Asian Currency Unit - Needs To Take Off
Rebalances Economic Power To Asian Economies
China has just overtaken Japan as the world's largest holder of foreign exchange reserves with US$853.7 billion at the end of February. China's reserves rose a sharp US$26.3 billion in January to 845.2 billion dollars, then added another US$8.5 billion in February. Japan's reserves at end of February stood at US$850.06 billion. China's foreign exchange reserves have grown remarkably in recent years - more than doubling from US$403.3 billion in 2003, thanks to strong fund inflows and a burgeoning trade surplus. This news comes at a time when plans to launch an Asian Currency unit (ACU) to help develop regional bond markets and promote regional monetary cooperation seems to be stalling.
The plan to launch the ACU is an important step to wrest some economic power to the Asian side. Of course the ACU will never be a a public currency like the Euro, but it is crucial to develop a substantive bond market based on the ACU. Right now, when you have billions of surplus cash in your central banks, you can either invest in bonds denominated largely in US dollars. Even soft loans to third world countries or those issued by IMF/World Bank are usually in US dollars. If you read my blog on the domination and reserve currency status of the dollar, you will appreciate that we need to diversify from that. Having a deep ACU bond market will bring prominence to Asian currencies and finances.
Right now, the members involved are quibbling over two things: the weighting of their respective currencies; and the inclusion/exclusion of some currencies. The weighting issue is a simple one, and should be easily resolved once the egos are set aside. It should be based on either a trade weigted index or GDP formula.
The tougher issue is determining who is in and who is out. Taiwan, though should be in, will definitely be out because you need China's yuan to be involved. HK dollars should be in, but will not be owing to its linkage to China (plus its a fully pegged currency anyway, get over it already). Difficult regime such as Cambodia should not be in, but will keep trying via the Asean route. Brunei should be in, even though it is small, plus it is already part of Asean. So, Cambodia is the sticky icky one. The ACU is supposed to be the Asean nations plus the big 3, which include Japan, China and South Korea. Wonder why India isn't included?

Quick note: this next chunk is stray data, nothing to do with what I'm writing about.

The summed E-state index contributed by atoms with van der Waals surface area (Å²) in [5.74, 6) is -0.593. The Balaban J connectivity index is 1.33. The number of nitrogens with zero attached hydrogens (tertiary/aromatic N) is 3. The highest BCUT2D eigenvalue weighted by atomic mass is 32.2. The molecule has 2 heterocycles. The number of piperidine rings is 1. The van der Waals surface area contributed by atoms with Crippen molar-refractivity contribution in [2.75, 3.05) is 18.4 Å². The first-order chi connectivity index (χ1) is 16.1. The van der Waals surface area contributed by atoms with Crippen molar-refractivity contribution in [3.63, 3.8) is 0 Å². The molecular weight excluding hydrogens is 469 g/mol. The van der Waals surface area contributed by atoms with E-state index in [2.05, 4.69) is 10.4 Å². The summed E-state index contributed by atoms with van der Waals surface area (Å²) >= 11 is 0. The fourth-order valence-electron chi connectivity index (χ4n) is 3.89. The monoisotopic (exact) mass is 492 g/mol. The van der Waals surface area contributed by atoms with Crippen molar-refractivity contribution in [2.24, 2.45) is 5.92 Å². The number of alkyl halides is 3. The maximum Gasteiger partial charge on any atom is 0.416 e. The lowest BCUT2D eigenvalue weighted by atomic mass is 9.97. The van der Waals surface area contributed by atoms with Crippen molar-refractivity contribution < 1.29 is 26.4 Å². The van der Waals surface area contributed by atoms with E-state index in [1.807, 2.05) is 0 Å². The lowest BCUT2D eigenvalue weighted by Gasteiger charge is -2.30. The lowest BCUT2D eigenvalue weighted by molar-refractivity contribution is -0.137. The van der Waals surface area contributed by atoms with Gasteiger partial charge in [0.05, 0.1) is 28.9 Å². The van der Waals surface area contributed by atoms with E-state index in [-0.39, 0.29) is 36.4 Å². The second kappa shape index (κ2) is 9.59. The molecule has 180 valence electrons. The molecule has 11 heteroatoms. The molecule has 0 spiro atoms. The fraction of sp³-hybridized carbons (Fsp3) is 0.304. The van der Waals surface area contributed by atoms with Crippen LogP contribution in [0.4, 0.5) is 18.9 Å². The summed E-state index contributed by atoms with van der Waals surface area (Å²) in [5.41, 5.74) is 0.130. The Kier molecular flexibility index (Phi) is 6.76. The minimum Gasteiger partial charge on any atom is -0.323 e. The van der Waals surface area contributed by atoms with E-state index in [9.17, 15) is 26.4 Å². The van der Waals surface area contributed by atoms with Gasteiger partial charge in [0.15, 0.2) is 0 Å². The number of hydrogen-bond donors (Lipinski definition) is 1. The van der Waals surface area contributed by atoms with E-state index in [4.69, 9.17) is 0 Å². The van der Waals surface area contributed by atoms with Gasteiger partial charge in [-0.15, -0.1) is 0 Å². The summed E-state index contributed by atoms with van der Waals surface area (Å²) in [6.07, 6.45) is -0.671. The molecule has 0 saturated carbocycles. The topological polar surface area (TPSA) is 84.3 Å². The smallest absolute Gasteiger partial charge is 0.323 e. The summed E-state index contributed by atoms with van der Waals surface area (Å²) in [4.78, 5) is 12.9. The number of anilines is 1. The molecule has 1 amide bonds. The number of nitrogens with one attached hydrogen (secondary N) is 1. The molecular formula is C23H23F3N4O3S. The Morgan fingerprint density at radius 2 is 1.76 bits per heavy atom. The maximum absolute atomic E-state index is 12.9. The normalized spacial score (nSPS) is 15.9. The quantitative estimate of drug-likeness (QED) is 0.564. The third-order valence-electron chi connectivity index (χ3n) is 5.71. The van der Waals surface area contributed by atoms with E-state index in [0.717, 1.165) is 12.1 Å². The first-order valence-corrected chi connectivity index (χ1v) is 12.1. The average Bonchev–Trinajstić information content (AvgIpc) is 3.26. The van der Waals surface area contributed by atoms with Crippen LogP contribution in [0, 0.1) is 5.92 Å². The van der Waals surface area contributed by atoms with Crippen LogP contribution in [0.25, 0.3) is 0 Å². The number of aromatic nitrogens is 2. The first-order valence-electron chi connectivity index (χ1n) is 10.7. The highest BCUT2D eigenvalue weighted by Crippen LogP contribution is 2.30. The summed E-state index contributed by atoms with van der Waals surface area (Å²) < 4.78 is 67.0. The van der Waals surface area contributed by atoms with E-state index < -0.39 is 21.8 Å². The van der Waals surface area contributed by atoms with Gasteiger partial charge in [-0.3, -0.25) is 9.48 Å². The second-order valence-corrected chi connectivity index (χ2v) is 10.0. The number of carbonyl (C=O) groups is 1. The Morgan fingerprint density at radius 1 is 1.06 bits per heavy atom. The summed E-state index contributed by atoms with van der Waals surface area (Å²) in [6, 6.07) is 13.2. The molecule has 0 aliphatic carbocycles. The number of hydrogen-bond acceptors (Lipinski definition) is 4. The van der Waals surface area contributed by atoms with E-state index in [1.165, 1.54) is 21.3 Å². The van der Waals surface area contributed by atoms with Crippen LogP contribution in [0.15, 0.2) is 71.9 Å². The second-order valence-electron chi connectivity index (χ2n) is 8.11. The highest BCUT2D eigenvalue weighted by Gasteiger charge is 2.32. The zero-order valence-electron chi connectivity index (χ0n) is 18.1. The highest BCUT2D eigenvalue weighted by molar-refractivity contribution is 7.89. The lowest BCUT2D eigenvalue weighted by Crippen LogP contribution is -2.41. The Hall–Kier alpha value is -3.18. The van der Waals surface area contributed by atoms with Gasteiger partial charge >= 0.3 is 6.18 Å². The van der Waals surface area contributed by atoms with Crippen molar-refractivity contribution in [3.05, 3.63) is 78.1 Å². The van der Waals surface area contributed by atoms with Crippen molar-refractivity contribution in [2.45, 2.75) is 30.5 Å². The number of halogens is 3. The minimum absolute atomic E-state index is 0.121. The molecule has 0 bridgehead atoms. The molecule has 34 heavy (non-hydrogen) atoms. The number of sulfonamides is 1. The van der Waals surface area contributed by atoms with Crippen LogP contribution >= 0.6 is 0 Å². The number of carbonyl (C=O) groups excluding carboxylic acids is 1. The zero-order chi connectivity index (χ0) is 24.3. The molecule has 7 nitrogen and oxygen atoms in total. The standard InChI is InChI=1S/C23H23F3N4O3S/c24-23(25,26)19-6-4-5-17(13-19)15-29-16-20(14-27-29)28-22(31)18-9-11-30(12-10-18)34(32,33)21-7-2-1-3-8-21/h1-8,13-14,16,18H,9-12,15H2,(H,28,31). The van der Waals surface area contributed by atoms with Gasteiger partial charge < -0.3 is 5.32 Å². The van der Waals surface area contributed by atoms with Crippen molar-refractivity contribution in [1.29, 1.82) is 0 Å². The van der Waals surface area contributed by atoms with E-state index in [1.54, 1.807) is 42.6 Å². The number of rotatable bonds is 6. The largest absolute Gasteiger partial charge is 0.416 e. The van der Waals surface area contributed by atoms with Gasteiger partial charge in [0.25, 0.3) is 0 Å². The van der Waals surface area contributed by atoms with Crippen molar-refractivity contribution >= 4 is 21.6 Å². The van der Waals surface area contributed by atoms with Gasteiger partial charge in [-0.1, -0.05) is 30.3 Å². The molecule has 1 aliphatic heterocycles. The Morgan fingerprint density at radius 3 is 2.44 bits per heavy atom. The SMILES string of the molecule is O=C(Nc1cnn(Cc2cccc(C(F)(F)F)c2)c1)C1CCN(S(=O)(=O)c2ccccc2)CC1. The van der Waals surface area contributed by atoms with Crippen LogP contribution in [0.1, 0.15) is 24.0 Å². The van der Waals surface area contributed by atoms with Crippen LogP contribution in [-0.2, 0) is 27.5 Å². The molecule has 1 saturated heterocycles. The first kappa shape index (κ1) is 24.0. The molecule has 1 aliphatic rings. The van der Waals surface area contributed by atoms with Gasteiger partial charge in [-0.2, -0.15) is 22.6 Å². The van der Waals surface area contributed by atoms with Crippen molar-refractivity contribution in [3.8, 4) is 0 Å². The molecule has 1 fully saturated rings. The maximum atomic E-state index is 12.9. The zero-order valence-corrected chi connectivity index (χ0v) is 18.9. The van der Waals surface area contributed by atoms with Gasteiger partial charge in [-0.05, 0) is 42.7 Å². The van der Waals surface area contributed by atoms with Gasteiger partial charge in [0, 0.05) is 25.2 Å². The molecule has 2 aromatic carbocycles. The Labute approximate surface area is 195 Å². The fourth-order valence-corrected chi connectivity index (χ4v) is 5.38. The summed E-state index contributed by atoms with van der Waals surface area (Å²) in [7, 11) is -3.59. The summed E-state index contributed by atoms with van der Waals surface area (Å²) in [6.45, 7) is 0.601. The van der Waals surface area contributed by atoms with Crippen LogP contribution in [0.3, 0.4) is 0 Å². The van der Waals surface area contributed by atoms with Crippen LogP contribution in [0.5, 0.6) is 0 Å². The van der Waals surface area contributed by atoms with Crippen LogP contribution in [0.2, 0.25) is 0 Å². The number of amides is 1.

The ACU will allow for big bond issues to be distributed and traded. It will foster a new asset class in terms of Asian currency bond exposure and will excite big bond funds. The volatility of certain currencies will only add curry to the flavour. If it is big and deep enough, certain Euro central bankers and certain Asian countries may be able to diversify their portfolio of excess cash into ACUs. The ACU will generate even more excitement with respect to single Asian country currency bonds. For example a company or a country could issue a dual bond, 5 billion ACU (hypothetically) at 4% and a RM5 billion at 6%, thus allowing some diversification, risk management, exposure assessment of usage of funds, etc... If a smaller Asian country's currency is under "attack", the country may choose to borrow in ACUs instead of a more dominant or prohibitive US dollar, or as an option to a higher-cost Euro bond.
The main benefit in my view will be the "more intimate cooperation and consultation" on monetary and fiscal policies of member countries in the ACU. Strength in numbers. Keep us seperate, each Asian country is much weaker.